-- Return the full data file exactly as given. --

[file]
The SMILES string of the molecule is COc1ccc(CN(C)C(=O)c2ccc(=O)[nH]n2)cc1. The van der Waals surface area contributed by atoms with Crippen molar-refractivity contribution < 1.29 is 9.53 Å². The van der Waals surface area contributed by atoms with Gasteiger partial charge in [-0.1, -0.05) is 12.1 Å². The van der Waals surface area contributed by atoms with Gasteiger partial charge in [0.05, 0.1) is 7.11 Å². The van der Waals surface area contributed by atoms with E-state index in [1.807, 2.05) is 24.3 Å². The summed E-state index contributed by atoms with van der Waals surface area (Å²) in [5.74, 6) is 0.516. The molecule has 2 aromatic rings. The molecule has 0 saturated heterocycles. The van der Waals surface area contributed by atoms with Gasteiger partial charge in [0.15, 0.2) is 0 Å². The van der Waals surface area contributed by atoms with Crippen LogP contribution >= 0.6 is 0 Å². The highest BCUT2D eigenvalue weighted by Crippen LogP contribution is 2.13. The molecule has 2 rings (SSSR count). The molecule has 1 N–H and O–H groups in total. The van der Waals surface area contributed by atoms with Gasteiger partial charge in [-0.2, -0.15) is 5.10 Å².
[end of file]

The SMILES string of the molecule is COc1ccc(CN(C)C(=O)c2ccc(=O)[nH]n2)cc1. The van der Waals surface area contributed by atoms with Crippen molar-refractivity contribution < 1.29 is 9.53 Å². The van der Waals surface area contributed by atoms with Gasteiger partial charge in [-0.1, -0.05) is 12.1 Å². The van der Waals surface area contributed by atoms with Gasteiger partial charge in [0.05, 0.1) is 7.11 Å². The van der Waals surface area contributed by atoms with E-state index in [1.807, 2.05) is 24.3 Å². The summed E-state index contributed by atoms with van der Waals surface area (Å²) in [5.74, 6) is 0.516. The molecule has 2 aromatic rings. The molecule has 0 saturated heterocycles. The van der Waals surface area contributed by atoms with Gasteiger partial charge in [0.15, 0.2) is 0 Å². The van der Waals surface area contributed by atoms with Crippen LogP contribution >= 0.6 is 0 Å². The highest BCUT2D eigenvalue weighted by Crippen LogP contribution is 2.13. The molecule has 2 rings (SSSR count). The molecule has 1 N–H and O–H groups in total. The van der Waals surface area contributed by atoms with Gasteiger partial charge in [-0.2, -0.15) is 5.10 Å².